May 09, 2018

Coleman Fitch hopes to make a difference teaching in St. Louis

by Christi Mathis

Coleman FitchCARBONDALE, Ill. — Coleman Fitch wants to make a difference beginning Day One in his teaching career. Thanks to the Teach for America program, he will be doing just that after graduating from Southern Illinois University Carbondale this week.

Making an impact in St. Louis

Fitch, of West Frankfort, will receive his diploma in history with a minor in English/creative writing during Saturday’s 9 a.m. commencement and this fall, he’ll be teaching high school English, primarily to low-income, underserved students in St. Louis.

“I feel incredibly honored to be admitted to TFA,” Fitch said. “This program has an incredibly strong reputation for many different reasons, and to be able to contribute to its cause with some of the most promising change agents across the country is both a dream come true and a welcomed challenge.”

He’ll serve for two years in the metro area through the TFA program.

Helped children improve reading skills with Land of Lincoln AmeriCorps

Fitch said he believes he’s prepared for the challenges ahead thanks to the education and experience he received at SIU. In addition to earning his academic credentials, complete with classroom teaching experience, he was chosen to participate in SIU’s Land of Lincoln AmeriCorps.

Each week since August, Fitch travelled to DeSoto Grade School to help students in grades K-5 who weren’t reading at the appropriate grade level. In conjunction with the district’s Reading Response to Intervention program, he focused mainly on helping the children with phonetics, comprehension and other literary elements, trying to help them catch up.

“Seeing their growth and excitement as they entered the classroom has been one of the best experiences of my life,” Fitch, the son of Mark Fitch and Tonya Sasade, said.

AmeriCorps is one of the most important and invaluable programs in the country, Fitch believes, and he will happily tout the benefits to anyone who will listen.

Indeed, the AmeriCorps experience was a major impetus for Fitch to apply to TFA.

Putting experience to the test

“I was interested in TFA because the work they do is, in my opinion, some of the most important and crucial work you can imagine: teaching students who primarily come from low-income backgrounds while attempting to break down the barriers that prevent them from obtaining educational equity,” Fitch said. “A sizeable portion of the students at DeSoto come from similar backgrounds, as did I, and this experience inspired me to take my work to the next level.”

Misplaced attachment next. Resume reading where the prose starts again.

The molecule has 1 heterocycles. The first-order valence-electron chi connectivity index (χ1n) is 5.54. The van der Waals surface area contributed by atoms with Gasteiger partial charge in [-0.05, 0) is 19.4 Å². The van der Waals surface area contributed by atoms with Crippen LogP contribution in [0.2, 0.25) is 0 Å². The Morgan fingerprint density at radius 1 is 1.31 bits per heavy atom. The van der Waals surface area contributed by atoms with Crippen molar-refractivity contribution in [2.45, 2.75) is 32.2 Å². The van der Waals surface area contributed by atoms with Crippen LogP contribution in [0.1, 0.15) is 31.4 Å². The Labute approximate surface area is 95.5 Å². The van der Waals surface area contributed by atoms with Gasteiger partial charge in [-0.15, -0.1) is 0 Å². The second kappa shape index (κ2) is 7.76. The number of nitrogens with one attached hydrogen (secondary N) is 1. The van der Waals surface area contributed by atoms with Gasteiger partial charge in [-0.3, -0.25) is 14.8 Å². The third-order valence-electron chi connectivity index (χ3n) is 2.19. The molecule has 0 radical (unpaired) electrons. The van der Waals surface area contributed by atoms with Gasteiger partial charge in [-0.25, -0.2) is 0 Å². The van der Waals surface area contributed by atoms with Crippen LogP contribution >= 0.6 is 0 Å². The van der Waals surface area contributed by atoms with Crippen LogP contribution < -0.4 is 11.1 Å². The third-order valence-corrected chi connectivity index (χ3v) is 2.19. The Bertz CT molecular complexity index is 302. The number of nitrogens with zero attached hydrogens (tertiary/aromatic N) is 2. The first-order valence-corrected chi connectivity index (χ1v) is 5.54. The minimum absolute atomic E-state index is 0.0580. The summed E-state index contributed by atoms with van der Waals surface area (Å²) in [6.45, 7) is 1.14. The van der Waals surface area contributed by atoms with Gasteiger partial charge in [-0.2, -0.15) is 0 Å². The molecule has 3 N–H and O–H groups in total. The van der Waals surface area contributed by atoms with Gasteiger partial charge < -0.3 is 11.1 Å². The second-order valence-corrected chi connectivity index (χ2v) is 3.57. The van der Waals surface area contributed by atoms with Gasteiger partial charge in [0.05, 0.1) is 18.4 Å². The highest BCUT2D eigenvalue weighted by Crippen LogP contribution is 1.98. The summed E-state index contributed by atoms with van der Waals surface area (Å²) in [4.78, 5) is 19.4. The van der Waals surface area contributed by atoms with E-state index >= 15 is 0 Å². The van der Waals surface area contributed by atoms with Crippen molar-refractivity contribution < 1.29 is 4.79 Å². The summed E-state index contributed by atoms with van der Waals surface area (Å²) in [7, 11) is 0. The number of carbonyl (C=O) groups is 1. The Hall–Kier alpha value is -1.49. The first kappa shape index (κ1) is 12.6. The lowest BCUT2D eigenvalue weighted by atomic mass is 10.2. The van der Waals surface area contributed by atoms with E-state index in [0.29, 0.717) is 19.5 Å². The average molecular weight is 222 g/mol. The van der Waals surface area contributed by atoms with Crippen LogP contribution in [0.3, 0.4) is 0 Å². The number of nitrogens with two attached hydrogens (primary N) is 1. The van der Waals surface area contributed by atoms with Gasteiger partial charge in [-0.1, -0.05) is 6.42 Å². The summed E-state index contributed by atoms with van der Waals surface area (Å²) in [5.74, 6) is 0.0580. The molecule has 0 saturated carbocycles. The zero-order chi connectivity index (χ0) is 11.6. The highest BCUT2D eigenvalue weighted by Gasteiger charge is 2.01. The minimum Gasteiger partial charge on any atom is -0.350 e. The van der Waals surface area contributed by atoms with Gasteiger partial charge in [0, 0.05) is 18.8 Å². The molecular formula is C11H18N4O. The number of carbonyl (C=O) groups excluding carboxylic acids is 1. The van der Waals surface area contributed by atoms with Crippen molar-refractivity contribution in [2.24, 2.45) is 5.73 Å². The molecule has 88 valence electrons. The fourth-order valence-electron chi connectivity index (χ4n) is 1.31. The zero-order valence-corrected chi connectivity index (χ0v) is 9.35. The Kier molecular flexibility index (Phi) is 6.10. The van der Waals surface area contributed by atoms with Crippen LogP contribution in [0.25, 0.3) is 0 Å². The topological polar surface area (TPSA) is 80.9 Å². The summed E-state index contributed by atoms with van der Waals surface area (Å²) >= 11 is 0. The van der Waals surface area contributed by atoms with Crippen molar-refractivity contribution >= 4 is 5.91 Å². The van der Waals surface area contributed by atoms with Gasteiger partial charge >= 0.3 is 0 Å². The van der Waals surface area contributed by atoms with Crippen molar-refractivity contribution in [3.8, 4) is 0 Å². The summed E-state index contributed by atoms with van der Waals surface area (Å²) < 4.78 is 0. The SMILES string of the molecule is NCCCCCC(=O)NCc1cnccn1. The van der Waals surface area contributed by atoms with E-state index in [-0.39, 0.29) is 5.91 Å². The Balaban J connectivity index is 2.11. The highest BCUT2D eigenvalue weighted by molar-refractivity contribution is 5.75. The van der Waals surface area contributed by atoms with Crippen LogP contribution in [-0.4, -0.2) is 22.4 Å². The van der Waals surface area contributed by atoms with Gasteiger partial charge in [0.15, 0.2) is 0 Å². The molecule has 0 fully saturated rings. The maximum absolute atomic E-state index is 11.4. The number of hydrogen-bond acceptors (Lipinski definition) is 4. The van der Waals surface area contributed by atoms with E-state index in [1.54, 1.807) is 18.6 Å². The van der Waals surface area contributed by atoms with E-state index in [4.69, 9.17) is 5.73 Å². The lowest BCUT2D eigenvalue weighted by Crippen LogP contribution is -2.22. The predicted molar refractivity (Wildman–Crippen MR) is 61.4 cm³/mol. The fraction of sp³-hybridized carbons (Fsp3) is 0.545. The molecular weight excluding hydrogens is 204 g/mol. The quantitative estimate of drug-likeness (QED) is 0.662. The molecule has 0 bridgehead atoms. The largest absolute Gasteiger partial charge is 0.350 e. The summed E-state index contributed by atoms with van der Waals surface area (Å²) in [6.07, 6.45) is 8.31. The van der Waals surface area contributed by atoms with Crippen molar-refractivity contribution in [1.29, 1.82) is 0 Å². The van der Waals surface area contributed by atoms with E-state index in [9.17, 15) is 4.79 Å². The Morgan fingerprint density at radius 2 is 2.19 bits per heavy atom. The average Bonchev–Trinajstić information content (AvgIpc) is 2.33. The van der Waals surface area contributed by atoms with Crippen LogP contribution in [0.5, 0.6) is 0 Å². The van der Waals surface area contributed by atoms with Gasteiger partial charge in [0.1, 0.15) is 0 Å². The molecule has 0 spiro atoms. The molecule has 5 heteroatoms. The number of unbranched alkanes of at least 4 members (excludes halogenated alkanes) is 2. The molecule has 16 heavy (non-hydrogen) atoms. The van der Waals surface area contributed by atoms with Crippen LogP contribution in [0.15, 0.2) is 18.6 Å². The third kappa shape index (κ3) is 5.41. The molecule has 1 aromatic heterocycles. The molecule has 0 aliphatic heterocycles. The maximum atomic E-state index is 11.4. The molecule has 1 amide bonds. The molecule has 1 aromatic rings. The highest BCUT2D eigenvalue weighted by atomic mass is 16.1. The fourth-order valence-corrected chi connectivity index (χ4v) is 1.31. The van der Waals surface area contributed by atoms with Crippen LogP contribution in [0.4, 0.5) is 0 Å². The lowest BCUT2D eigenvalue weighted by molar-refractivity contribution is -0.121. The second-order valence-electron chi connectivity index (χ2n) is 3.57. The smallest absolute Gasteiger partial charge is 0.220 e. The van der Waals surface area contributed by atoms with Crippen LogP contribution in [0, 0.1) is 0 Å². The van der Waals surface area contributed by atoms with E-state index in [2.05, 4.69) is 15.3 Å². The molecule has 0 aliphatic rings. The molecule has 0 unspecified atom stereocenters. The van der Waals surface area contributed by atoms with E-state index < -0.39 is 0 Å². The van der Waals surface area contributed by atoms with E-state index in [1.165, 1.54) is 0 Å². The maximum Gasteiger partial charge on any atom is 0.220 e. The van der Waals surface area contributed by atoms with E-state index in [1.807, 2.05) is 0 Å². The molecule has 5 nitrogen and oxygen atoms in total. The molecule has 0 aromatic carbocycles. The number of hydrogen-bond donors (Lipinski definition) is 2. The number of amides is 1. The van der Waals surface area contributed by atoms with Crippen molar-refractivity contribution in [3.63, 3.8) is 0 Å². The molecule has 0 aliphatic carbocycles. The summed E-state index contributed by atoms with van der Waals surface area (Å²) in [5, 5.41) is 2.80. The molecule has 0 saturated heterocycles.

Fitch said he has several goals as a teacher in St. Louis, and of course, providing the best education he possibly can to his students is the top priority. But, he wants to do more than that.

“One of my main goals is to provide a safe space for them, one in which they can really be listened to and valued for who they are as people and not seen for the neighborhood they come from or any other socioeconomic factor,” he said.

TFA helps place promising teachers in underserved regions

TFA is a non-profit organization founded in 1990 to create an equalized educational opportunity for children in underserved areas by providing an enhanced learning experience. It accomplishes this by choosing promising young teachers from universities across the country and pairing them with K-12 classrooms in school districts within 53 U.S. regions where there are identified needs.

Each educator selected as a “corps” member pledges a two-year commitment and strives to go beyond traditional classroom teaching expectations to help students grow personally and academically and in so doing, strengthen the schools as well.

An honor to be chosen

Typically, less than 15 percent of the applicants are chosen as TFA corps members.  

“It’s exciting that Coleman has been selected to Teach for America. Graduates from across the country apply for this program and to get selected is quite an honor,” Mythili Rundblad, who as coordinator of the Center for Service-Learning and Volunteerism supervised Fitch’s AmeriCorps experience.

”Given Coleman’s dedication to impacting the lives of youth, his leadership skills and his outstanding experience as a tutor and mentor in Land of Lincoln AmeriCorps, it is not surprising that he will be joining this program upon graduation. He will make a real difference for many school children,” Rundblad added.

Fitch and his new fellow selectees will receive several weeks of special training this summer from TFA before heading to their assignments. Studies indicate that while the TFA teachers are new to the teaching field, their student learning outcomes often surpass those taught by typical peers.

Future plans include school leadership and perhaps politics

After finishing his commitment with TFA, Fitch plans to remain in the field of education, eventually transitioning into a larger leadership role inside of the school system.

“I’d really like to work with communities to expand access to quality preschool programs, perhaps even running for local office someday to bring those plans to fruition.”